Presentations

NOTE: Some of the links in the older documents here may no longer work.

DROSS - Distributed & Resilient Open Source Software

Presentation to the ECPRD Working Group on ICT at the Chamber of Deputies in Bucharest on 18 November 2010

Personal Identity - Just Say No!

BCS Privacy Day presentation July 2008

Chips or Mash? Composite Identity in Context

BCS Privacy Day presentation, July 2007, based on my original Chips or Mash? article.

Open Source for Open Government – A Strategic View.

The use of Open Source Software (OSS) in government and public administration is no longer a far fetched idea. Around the world, it is now being taken seriously both by legislators, eager to ensure transparency and best value for money in the delivery of public services, and by the large software companies who stand to be most affected by a shift from the proprietary to the open source software development model. Open Source has moved from being a hacker’s utopian dream to become a serious contender in a market worth € 6.6 billion this year for European e-government alone. High stakes, indeed, but money is not the only issue for the public sector market. In the post-Enron era, corporate governance and the way companies shape and manage their markets have become high-profile political topics. Reducing the dependence of government on large companies, in a market sector where corporate ethics have been demonstrably bad, is a new strategic consideration and one which is not about just the software but also the public data created and managed by that software.

Open Source for Open Government – Can it be done?

The use of Open Source software for public administrations has recently been given official backing by the EU. The “e-Europe 2002 Impact and Priorities” communication from the Commission to the Council and the European Parliament, prepared for the Spring European Council in Stockholm in March 2001, (COM(2001) 140 final) made the following recommendations on the subject of e-Government. Public administrations should:

  • Develop internet-based services to improve access of citizens and businesses to public information and services,
  • Use the Internet to improve the transparency of the public administration and to involve citizens and business in decision making in an interactive fashion. Public sector information resources should be made more easily available, both for citizens and for commercial use,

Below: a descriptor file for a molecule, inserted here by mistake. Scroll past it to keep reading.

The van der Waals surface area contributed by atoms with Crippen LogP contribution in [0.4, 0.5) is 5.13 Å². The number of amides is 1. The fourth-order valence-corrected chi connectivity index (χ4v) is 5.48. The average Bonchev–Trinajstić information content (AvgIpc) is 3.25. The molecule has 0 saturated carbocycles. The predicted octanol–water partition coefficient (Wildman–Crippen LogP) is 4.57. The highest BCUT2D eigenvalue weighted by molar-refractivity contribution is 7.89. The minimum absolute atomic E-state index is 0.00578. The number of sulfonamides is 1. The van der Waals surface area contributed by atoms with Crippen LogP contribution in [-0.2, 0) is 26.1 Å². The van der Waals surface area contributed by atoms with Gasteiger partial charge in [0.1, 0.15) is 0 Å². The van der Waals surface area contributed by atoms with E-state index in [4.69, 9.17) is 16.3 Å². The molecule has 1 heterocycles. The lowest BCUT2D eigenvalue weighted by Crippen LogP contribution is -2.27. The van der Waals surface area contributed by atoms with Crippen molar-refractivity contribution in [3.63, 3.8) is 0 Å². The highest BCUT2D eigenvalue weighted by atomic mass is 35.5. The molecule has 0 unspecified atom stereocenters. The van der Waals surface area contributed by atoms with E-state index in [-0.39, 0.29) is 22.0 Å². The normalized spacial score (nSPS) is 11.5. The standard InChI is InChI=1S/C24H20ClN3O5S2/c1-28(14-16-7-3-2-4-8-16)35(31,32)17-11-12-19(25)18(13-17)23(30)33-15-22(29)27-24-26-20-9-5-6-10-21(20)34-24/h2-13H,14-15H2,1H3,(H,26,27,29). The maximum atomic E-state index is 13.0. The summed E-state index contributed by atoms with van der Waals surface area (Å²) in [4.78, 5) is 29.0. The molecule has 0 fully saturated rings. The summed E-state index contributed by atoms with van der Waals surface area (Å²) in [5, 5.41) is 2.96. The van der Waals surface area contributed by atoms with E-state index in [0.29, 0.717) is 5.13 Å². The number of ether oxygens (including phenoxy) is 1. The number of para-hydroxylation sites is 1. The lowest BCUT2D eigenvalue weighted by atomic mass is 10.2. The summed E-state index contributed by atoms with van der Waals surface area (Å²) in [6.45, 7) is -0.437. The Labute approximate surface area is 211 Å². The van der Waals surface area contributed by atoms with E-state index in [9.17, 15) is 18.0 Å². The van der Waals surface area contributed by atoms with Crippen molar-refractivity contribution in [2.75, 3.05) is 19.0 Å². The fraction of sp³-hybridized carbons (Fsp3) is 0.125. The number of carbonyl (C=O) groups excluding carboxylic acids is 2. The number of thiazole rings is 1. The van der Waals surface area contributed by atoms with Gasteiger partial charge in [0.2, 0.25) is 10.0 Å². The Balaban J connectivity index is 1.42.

• Ensure that digital technologies are fully exploited within administrations, including the use of open source software and electronic signatures.

One could summarize these recommendations as “Open Source for Open Government”, but can it be done? Could one run a parliament using just Open Source software?

Information Strategy for the Digital Parliament.

The Internet is changing the way all organisations operate and do business. The conventional Information System and Information Technology Strategies of the past are no longer sufficient or appropriate. Instead, a different approach is needed that takes into account the new convergence of content. It is proposed that a new kind of content-driven, high-level strategy, the Information Strategy or Information Architecture, is required to provide a strategic framework for low risk systems development and implementation in the new digital organisation. Parliaments of the future are no exception to these needs but do have special characteristics and requirements that must to be taken into account when setting the goals that the Information Strategy must satisfy.

Why is XML the future for the sharing of parliamentary information?

XML is the current hot topic in information systems. Suppliers, industry groups and standards makers are all rushing to announce support for it. Most people have now at least heard of it, but there is still widespread misunderstanding of what XML really is and, more importantly, its information system implications.

Accordingly, this paper first presents, with as little technical complexity as possible, a very brief summary of what XML is and how it differs from SGML and HTML and then discusses its information systems (IS) implications. Although concentrating on information sharing in the parliamentary context, the principles are applicable far more widely. Only when viewed from a “wide area” perspective can the real impact of XML in information sharing be appreciated.